You are a leader. The boss. The person in charge.
That means you know the answer to every question, make the right decision when faced with every choice, and act confidently when others are uncertain. Right?
(Insert uproarious laughter here).
Of course not. But you act like you do because you’re the leader, the boss, the person in charge.
You are not alone. We’re all doing it.
We act like we have the answers because we’ve been told that’s what leaders do. We act like we made the right decision because that’s what leaders do in a volatile, uncertain, complex, and ambiguous (VUCA) world where we must work quickly and flexibly while doing more with less.
But what if we didn’t?
What if we stopped pretending to have the answer or know the right choice? What if we acknowledged the ambiguity of a situation, explored its options and interpretations for just a short while, and then decided?
We’d make more informed choices. We’d be more creative and innovative. We’d inspire others.
So why do we keep pretending?
Ambiguity: Yea! Meh. Have you lost your mind?!?
Stanford’s d.School calls the ability to navigate ambiguity “the super ability” because it’s necessary for problem-finding and problem-solving. Ambiguity “involves recognizing and stewing in the discomfort of not knowing, leveraging and embracing parallel possibilities, and resolving or emerging from ambiguity as needed.”
Navigating ambiguity is essential in a VUCA world, but not all want to. They found that people tend to do one of three things when faced with ambiguity:
- Endure ambiguity as “a moment of time that comes before a solution and is antagonistic to the objective – it must be conquered to reach the goal.”
- Engage ambiguity as “an off-road adventure; an alternate path to a goal. It might be rewarding and helpful or dangerous and detrimental. Its value is a chosen gamble. Exhilaration and exhaustion are equally expected.”
- Embrace ambiguity as “oceanic and ever-present. Exploration is a challenge and an opportunity. The longer you spend in it, the more likely you are to discover something new. Every direction is a possibility. Navigation isn’t simple. It requires practice and patience.
Students tend to enter the program with a resignation that ambiguity must be endured. They leave embracing it because they learn how to navigate it.
You can too.
In fact, as a leader in a VUCA world, you and your team need to.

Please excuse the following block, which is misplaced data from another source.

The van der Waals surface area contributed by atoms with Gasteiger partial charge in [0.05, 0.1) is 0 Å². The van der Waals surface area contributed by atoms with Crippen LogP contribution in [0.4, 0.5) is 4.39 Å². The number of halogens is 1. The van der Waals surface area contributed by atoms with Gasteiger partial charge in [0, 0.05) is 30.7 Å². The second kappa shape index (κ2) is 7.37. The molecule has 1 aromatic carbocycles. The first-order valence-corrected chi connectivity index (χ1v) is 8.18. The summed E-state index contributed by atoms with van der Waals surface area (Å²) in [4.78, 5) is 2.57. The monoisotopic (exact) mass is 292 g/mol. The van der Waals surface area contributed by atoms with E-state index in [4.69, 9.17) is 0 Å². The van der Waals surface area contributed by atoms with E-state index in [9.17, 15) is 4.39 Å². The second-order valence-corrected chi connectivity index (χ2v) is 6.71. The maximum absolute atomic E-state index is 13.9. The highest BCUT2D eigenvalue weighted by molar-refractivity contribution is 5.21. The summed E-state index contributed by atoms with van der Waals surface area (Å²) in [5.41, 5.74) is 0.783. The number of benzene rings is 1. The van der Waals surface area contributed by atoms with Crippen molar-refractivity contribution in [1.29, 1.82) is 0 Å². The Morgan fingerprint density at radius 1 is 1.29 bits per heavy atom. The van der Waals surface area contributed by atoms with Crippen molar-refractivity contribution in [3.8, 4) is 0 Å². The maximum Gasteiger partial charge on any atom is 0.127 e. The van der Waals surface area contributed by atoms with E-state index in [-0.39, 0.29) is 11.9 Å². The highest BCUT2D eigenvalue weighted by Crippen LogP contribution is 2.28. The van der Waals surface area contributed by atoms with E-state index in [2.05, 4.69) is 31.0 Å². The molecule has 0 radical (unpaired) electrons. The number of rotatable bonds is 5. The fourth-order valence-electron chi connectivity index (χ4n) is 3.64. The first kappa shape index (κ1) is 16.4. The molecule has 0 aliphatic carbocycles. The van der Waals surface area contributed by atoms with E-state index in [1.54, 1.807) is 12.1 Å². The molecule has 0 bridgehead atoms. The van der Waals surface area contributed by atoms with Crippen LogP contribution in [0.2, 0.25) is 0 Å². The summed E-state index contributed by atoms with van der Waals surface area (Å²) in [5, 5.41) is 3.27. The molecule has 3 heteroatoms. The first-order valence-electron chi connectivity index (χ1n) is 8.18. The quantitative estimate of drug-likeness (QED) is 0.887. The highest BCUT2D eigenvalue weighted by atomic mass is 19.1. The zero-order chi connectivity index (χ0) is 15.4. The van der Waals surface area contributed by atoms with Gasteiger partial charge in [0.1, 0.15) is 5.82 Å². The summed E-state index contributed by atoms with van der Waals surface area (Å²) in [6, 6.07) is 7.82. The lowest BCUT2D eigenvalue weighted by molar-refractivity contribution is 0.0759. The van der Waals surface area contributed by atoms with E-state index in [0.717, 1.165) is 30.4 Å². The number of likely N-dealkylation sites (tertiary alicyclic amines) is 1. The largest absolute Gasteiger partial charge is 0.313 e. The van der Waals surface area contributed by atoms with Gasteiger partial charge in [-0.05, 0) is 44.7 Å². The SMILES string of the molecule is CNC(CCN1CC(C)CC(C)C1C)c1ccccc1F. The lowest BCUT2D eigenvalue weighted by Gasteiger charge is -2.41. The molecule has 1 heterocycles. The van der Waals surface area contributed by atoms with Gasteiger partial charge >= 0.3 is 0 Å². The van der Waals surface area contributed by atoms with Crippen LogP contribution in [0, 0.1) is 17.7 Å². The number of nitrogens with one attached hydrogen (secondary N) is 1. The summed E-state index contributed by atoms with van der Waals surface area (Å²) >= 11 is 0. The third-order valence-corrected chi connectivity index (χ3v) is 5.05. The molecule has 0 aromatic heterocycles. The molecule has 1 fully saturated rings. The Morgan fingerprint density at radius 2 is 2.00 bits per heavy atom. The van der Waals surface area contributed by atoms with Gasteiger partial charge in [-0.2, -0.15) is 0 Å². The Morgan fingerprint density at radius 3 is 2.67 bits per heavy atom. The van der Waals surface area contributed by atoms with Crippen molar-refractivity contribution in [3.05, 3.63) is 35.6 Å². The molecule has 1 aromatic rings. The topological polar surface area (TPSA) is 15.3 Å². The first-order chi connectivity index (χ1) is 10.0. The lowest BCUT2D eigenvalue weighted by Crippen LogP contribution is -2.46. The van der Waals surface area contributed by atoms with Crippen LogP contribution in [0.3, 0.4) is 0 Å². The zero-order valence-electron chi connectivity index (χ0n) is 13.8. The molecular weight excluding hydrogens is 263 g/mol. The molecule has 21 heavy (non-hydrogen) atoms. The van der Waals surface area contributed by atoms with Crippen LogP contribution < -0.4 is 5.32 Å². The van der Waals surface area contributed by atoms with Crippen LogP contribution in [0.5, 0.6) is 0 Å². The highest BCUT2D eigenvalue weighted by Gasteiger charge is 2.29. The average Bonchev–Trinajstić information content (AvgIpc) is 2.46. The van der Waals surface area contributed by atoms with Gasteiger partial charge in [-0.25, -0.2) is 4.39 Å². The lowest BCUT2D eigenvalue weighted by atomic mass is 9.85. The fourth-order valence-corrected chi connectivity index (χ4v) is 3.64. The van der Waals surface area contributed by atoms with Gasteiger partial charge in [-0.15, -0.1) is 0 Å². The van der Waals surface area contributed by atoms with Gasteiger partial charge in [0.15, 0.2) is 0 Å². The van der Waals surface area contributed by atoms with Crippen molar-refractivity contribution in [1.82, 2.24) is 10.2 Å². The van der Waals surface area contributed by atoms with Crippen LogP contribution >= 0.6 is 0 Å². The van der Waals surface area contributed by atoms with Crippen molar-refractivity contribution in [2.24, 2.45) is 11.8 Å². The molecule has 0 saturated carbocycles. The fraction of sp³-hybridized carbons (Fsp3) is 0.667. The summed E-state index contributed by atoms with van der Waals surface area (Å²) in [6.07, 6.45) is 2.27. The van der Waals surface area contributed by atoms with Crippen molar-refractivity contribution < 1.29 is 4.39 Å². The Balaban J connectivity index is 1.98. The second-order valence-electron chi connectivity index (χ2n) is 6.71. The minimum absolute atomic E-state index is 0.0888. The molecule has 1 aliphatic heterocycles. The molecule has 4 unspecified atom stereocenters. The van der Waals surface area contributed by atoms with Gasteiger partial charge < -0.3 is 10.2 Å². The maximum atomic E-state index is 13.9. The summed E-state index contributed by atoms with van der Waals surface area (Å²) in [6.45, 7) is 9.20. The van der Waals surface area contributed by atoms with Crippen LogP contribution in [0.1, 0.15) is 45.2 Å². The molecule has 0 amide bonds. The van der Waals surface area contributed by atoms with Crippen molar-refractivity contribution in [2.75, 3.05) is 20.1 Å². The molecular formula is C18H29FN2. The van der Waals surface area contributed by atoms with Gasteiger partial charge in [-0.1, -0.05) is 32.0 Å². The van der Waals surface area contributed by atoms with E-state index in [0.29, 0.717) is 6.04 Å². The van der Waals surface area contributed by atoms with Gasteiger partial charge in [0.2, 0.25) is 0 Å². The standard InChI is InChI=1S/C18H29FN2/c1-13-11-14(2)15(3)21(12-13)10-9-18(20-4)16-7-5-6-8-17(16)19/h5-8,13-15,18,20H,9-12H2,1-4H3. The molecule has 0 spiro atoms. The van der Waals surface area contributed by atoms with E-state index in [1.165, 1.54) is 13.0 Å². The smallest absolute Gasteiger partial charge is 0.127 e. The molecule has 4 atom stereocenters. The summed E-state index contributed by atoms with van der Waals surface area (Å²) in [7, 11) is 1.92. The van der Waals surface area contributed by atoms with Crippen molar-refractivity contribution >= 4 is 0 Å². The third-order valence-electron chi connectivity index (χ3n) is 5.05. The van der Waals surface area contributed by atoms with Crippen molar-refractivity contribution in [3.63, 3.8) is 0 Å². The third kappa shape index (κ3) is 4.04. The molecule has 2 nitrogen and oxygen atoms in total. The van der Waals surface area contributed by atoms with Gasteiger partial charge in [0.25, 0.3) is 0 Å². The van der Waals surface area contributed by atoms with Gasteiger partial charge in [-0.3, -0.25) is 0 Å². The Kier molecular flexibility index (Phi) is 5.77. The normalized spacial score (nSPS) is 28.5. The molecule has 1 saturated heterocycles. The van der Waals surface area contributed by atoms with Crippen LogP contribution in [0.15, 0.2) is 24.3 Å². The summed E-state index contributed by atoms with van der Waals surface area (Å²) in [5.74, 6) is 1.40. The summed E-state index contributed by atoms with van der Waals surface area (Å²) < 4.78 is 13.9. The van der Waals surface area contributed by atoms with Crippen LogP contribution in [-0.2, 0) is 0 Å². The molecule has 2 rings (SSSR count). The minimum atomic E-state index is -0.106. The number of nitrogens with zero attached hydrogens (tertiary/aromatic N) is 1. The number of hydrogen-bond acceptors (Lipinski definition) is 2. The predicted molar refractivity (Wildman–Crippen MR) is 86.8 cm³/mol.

How to Embrace (or at least Engage) Ambiguity
When you want to learn something new, the library is one of the best places to start. In this case, the Library of Ambiguity – an incredible collection of the resources, tools, and activities that professors at Stanford’s d.School use to help their students build this super ability.
It’s easy to get overwhelmed by the number of resources, so here are three that I recommend:
- What it is: A guide for selecting, framing, and communicating the intentions of a design project
- When to use it: When you are defining an innovation project and need to align on scope, goals, and priorities
- Why I like it: The guide offers excellent examples of helpful and unhelpful scoping documents.
- What it is: A tool to help individuals better understand the tolerance of ambiguity, especially their comfort, learning, and panic zones
- When to use it: Stanford used this as a reflection tool at the end of an introductory course, BUT I would use it at the start of the project as a leadership alignment and team-building tool:
- Leadership alignment – Ask individual decision-makers to identify their comfort, learning, and panic zones for each element of the Project Scoping Guide (problem to be solved, target customer, context, goals, and priorities), then synthesize the results. As a group, highlight areas of agreement and resolve areas of difference.
- Team-building – At the start of the project, ask individual team members to complete the worksheet as it applies to both the project scope and the process. Individuals share their worksheets and, as a group, identify areas of shared comfort and develop ways to help each other through areas of learning or panic.
- Why I like it: Very similar to the Project Playground concept I use with project teams to define the scope and set constraints, it can be used individually to build empathy and support amongst team members.
- What it is: A tool to build trust and confidence amongst a team working through an ambiguous effort
- When to use it: At regular pre-defined intervals during a project (e.g., every team check-in, at the end of each Sprint, once a month)
- What I like about it:
- Individuals complete it BEFORE the meeting, so the session focuses on discussing the dashboard, not completing it
- The dashboard focuses on the usual business things (progress against responsibilities, the biggest challenge, next steps) and the “softer” elements that tend to have the most significant impact on team experience and productivity (mood, biggest accomplishment, team balance between talking and doing)
Learn It. Do It.
The world isn’t going to get simpler, clearer, or slower. It’s on you as a leader to learn how to deal with it. When to slow it down and explore and when to speed it up and act. No one is born knowing. We all learn along the way. The Library will help. No ambiguity about that!